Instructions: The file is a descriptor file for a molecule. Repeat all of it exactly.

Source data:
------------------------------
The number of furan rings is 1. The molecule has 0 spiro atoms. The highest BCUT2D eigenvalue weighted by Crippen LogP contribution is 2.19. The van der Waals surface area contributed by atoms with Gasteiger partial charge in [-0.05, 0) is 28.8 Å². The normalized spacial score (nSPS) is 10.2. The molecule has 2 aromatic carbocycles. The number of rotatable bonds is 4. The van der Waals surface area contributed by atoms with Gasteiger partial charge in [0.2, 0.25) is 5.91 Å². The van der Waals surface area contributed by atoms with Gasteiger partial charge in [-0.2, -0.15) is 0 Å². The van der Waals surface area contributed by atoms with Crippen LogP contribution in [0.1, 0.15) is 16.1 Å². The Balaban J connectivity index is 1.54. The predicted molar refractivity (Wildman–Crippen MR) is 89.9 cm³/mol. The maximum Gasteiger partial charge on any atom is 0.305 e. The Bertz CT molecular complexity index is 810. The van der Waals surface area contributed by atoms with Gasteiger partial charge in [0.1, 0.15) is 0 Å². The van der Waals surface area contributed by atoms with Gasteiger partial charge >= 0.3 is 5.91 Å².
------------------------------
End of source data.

The number of furan rings is 1. The molecule has 0 spiro atoms. The highest BCUT2D eigenvalue weighted by Crippen LogP contribution is 2.19. The van der Waals surface area contributed by atoms with Gasteiger partial charge in [-0.05, 0) is 28.8 Å². The normalized spacial score (nSPS) is 10.2. The molecule has 2 aromatic carbocycles. The number of rotatable bonds is 4. The van der Waals surface area contributed by atoms with Gasteiger partial charge in [0.2, 0.25) is 5.91 Å². The van der Waals surface area contributed by atoms with Gasteiger partial charge in [-0.2, -0.15) is 0 Å². The van der Waals surface area contributed by atoms with Crippen LogP contribution in [0.1, 0.15) is 16.1 Å². The Balaban J connectivity index is 1.54. The predicted molar refractivity (Wildman–Crippen MR) is 89.9 cm³/mol. The maximum Gasteiger partial charge on any atom is 0.305 e. The Bertz CT molecular complexity index is 810. The van der Waals surface area contributed by atoms with Gasteiger partial charge in [0.1, 0.15) is 0 Å². The van der Waals surface area contributed by atoms with Gasteiger partial charge >= 0.3 is 5.91 Å².